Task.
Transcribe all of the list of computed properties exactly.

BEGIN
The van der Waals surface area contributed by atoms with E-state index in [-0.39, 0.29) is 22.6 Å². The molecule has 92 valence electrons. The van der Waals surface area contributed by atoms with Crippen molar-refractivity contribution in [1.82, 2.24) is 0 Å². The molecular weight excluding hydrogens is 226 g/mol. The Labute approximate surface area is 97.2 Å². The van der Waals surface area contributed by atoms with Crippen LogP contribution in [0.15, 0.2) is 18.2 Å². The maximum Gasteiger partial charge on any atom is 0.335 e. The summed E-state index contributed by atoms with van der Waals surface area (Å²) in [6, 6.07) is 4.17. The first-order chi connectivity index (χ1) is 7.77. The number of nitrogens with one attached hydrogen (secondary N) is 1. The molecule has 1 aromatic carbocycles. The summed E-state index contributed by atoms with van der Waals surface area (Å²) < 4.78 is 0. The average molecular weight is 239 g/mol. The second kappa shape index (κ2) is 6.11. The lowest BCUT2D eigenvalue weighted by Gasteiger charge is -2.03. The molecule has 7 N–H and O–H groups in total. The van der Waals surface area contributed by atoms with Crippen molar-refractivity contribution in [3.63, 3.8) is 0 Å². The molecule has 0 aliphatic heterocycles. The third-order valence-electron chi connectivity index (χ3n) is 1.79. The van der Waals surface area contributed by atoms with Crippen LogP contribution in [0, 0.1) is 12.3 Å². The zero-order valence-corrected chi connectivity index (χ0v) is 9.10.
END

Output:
The van der Waals surface area contributed by atoms with E-state index in [-0.39, 0.29) is 22.6 Å². The molecule has 92 valence electrons. The van der Waals surface area contributed by atoms with Crippen molar-refractivity contribution in [1.82, 2.24) is 0 Å². The molecular weight excluding hydrogens is 226 g/mol. The Labute approximate surface area is 97.2 Å². The van der Waals surface area contributed by atoms with Crippen LogP contribution in [0.15, 0.2) is 18.2 Å². The maximum Gasteiger partial charge on any atom is 0.335 e. The summed E-state index contributed by atoms with van der Waals surface area (Å²) in [6, 6.07) is 4.17. The first-order chi connectivity index (χ1) is 7.77. The number of nitrogens with one attached hydrogen (secondary N) is 1. The molecule has 1 aromatic carbocycles. The summed E-state index contributed by atoms with van der Waals surface area (Å²) < 4.78 is 0. The average molecular weight is 239 g/mol. The second kappa shape index (κ2) is 6.11. The lowest BCUT2D eigenvalue weighted by Gasteiger charge is -2.03. The molecule has 7 N–H and O–H groups in total. The van der Waals surface area contributed by atoms with Crippen molar-refractivity contribution in [3.63, 3.8) is 0 Å². The molecule has 0 aliphatic heterocycles. The third-order valence-electron chi connectivity index (χ3n) is 1.79. The van der Waals surface area contributed by atoms with Crippen LogP contribution in [0, 0.1) is 12.3 Å². The zero-order valence-corrected chi connectivity index (χ0v) is 9.10.